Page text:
Budgeting is one of the most basic elements of financial planning.
When providing financial planning we ask many questions, such as;
"How much do you need currently to support your expenses?"
"How much money will you need in retirement?"
"How much money will you need if your spouse dies?"
"What would your expenses look like if either you or your spouse needed nursing home care?"
Each of these questions requires a knowledge of current expenses. The smaller or tighter your cash flow, the more detail that will be required. I say this because someone with a smaller cash flow does not have much flexibility for unexpected events whereas someone with greater discretionary cash flow does.
So, what is the best way to figure out your budget?
For some of you, you may enjoy spreadsheets or financial tracking software. That level of detail can quickly create a budget with a great amount of detail. I find however, that most people don't have that level of interest or time. So, for those, I would recommend periodically saving all receipts for 1- 3 months. Keep track of what is discretionary (not required) and what is non discretionary (required). Non discretionary items are things like food, rent or mortgage and utilities. What an individual lists as discretionary or non discretionary will vary as we all prioritize differently. Then from there total up expenses in the categories to get an idea of what you monthly expenses look like. There are many templates available and programs like Quicken have built in budget templates. For those of you who want to keep it really simple, reach out to us and we can provide needed templates and even help out with the basics. Its an important part of everyone's planning, but if it's too complicated or ominous, it's not going to get done.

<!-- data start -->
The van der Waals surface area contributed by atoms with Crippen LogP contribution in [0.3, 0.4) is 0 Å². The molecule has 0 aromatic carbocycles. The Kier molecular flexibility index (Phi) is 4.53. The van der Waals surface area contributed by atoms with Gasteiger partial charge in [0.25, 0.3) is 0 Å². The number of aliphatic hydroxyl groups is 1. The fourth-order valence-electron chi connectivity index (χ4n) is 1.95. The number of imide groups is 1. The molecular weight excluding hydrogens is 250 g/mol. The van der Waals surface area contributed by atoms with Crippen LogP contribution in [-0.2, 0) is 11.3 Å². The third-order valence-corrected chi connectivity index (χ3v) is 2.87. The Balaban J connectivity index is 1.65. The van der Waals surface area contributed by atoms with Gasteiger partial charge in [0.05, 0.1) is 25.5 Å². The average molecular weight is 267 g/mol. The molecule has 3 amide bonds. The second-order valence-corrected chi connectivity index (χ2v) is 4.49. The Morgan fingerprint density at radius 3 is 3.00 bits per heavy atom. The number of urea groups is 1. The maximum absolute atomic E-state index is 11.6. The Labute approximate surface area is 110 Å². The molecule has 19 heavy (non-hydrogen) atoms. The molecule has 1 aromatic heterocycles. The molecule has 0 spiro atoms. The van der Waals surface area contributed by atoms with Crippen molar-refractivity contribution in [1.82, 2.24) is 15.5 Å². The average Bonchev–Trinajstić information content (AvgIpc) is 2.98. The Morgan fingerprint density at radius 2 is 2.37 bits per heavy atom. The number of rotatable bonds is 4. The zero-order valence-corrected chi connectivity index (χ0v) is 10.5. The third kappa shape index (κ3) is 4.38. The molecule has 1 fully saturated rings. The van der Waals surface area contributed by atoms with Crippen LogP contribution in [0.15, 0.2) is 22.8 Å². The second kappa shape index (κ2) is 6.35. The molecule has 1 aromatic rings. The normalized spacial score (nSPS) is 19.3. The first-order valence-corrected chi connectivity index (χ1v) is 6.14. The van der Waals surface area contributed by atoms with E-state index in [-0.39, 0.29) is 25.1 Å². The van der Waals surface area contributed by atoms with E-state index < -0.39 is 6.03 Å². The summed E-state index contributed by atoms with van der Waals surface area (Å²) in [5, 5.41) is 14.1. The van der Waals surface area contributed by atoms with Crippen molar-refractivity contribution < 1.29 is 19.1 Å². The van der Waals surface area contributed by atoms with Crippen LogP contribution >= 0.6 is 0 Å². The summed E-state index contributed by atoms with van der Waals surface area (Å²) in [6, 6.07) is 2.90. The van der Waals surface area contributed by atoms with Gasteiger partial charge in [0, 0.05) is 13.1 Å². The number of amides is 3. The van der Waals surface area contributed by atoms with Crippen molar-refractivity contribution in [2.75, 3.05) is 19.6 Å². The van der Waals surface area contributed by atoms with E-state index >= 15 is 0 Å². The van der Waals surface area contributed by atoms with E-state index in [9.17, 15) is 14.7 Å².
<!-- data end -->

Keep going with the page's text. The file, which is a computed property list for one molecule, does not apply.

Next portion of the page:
The next part of budgeting might be to review how much should be spent in each category. In reality, there are no specific amounts that are correct, but a budget should not create negative cash flow. There are also some general rules of thumb often used throughout the financial planning industry. None of these represent a golden rule but each has some merits in providing cost savings, planned savings and the idea of living within a budget.
One key item I always recomend is to pay yourself first. By this, I mean set aside regular savings directly out of your paycheck or immediately when receiving your paycheck, so that the extra money does not feed temptation. Try to save at least 10% of your income. This may or may not be enough for retirement, but it's a good start. From there you can work with Oxford Planning Group to narrow down more detail on what additional savings you may need.
So Happy budgeting!